Will legal cannabis sales impact the black market?

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ALBUQUERQUE, N.M. – Recreational marijuana sales got started on Friday, and New Mexicans shelled out big bucks to get buds. Recreational sales passed $3.5 million in just the first three days.

But, after the initial excitement dies down, will some buyers go back to buying illegally?

Erika Hartwick Brown co-owns a micro-grower and seller of cannabis in Albuquerque. She says she has seen those who would generally buy in the black market.

"I have it on good word that they’ve already been here and they are happy with what they are experiencing," said Brown.

But she says she doesn’t think the black market will ever be edged out, and that legitimate shops and black market providers should be able to keep a client base. Which may prove true, places where black markets dominate are those with a much higher tax rate than New Mexico.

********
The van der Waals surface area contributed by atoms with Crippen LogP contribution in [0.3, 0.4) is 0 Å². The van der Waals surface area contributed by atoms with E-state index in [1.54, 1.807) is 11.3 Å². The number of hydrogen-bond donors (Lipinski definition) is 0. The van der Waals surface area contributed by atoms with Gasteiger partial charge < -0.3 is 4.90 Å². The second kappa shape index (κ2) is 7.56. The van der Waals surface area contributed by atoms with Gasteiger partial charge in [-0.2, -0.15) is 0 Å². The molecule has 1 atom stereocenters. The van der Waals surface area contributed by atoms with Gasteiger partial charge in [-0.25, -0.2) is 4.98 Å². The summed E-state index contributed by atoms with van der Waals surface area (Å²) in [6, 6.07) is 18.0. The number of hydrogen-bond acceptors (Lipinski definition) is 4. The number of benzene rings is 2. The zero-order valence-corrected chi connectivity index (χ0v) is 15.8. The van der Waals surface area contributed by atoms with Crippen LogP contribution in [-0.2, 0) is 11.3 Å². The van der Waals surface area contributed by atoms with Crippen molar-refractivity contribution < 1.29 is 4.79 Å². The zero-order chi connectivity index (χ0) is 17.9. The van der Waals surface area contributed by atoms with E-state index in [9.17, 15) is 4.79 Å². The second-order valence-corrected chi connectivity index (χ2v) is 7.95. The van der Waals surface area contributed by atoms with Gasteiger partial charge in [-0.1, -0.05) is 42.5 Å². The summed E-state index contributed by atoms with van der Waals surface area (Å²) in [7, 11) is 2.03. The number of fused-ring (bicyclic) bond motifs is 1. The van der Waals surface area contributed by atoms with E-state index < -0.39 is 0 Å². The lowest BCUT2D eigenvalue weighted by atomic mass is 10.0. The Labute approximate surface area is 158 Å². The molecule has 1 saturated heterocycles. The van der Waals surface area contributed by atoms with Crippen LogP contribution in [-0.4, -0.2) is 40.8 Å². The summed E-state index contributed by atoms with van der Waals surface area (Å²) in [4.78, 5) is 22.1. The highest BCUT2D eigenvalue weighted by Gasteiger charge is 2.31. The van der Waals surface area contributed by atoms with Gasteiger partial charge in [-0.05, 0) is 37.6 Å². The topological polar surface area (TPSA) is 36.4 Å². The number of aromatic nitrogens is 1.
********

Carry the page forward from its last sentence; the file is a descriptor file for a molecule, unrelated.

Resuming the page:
After weekend one, the state did more than $3.5 million in new recreational sales. If the enthusiasm keeps up – that’d mean roughly $182 million dollars a year in recreational sales, and that’s with a 20% state tax. That would mean a little more than $36 million would go to the state.

"The money is coming to the state, I want to see them spend it well," said Brown.

But the question remains — will the enthusiasm hold? For example, an eighth of legal weed in Chicago is close to $80.

According to the Chicago Sun Times, because it’s taxed so high, the black market there is thriving. The same amount of weed at the Carver Family Farm – would be cost just over $46. But will the prices be low enough to keep customers buying legally?

"I think that we can both run concurrently, I think that’s just the way of the world," said Brown.